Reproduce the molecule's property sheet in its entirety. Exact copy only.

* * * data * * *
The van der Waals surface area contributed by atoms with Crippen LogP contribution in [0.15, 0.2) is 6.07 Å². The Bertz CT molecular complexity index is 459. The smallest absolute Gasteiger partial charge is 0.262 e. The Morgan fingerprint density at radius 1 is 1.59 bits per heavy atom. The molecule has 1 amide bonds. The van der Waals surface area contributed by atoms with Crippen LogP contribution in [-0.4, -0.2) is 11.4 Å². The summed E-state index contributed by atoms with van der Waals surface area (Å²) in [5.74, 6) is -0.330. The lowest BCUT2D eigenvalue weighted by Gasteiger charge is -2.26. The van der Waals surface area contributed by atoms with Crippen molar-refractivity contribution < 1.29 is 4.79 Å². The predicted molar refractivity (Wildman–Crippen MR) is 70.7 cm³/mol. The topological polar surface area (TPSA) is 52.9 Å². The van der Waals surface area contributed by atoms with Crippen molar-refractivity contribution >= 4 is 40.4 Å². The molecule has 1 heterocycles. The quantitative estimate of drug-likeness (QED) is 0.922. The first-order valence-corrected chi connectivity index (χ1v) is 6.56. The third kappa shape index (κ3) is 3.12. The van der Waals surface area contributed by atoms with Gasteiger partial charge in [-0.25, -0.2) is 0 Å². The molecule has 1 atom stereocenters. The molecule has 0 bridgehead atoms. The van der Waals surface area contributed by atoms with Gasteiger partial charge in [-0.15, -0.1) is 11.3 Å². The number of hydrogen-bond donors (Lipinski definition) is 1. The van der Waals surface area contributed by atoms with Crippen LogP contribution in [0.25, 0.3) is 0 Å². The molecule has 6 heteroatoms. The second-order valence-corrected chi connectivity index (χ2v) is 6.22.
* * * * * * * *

The van der Waals surface area contributed by atoms with Crippen LogP contribution in [0.15, 0.2) is 6.07 Å². The Bertz CT molecular complexity index is 459. The smallest absolute Gasteiger partial charge is 0.262 e. The Morgan fingerprint density at radius 1 is 1.59 bits per heavy atom. The molecule has 1 amide bonds. The van der Waals surface area contributed by atoms with Crippen LogP contribution in [-0.4, -0.2) is 11.4 Å². The summed E-state index contributed by atoms with van der Waals surface area (Å²) in [5.74, 6) is -0.330. The lowest BCUT2D eigenvalue weighted by Gasteiger charge is -2.26. The van der Waals surface area contributed by atoms with Crippen molar-refractivity contribution < 1.29 is 4.79 Å². The predicted molar refractivity (Wildman–Crippen MR) is 70.7 cm³/mol. The topological polar surface area (TPSA) is 52.9 Å². The van der Waals surface area contributed by atoms with Crippen molar-refractivity contribution >= 4 is 40.4 Å². The molecule has 1 heterocycles. The quantitative estimate of drug-likeness (QED) is 0.922. The first-order valence-corrected chi connectivity index (χ1v) is 6.56. The third kappa shape index (κ3) is 3.12. The van der Waals surface area contributed by atoms with Gasteiger partial charge in [-0.25, -0.2) is 0 Å². The molecule has 1 atom stereocenters. The molecule has 0 bridgehead atoms. The van der Waals surface area contributed by atoms with Gasteiger partial charge in [-0.15, -0.1) is 11.3 Å². The number of hydrogen-bond donors (Lipinski definition) is 1. The van der Waals surface area contributed by atoms with Crippen LogP contribution in [0.25, 0.3) is 0 Å². The molecule has 6 heteroatoms. The second-order valence-corrected chi connectivity index (χ2v) is 6.22.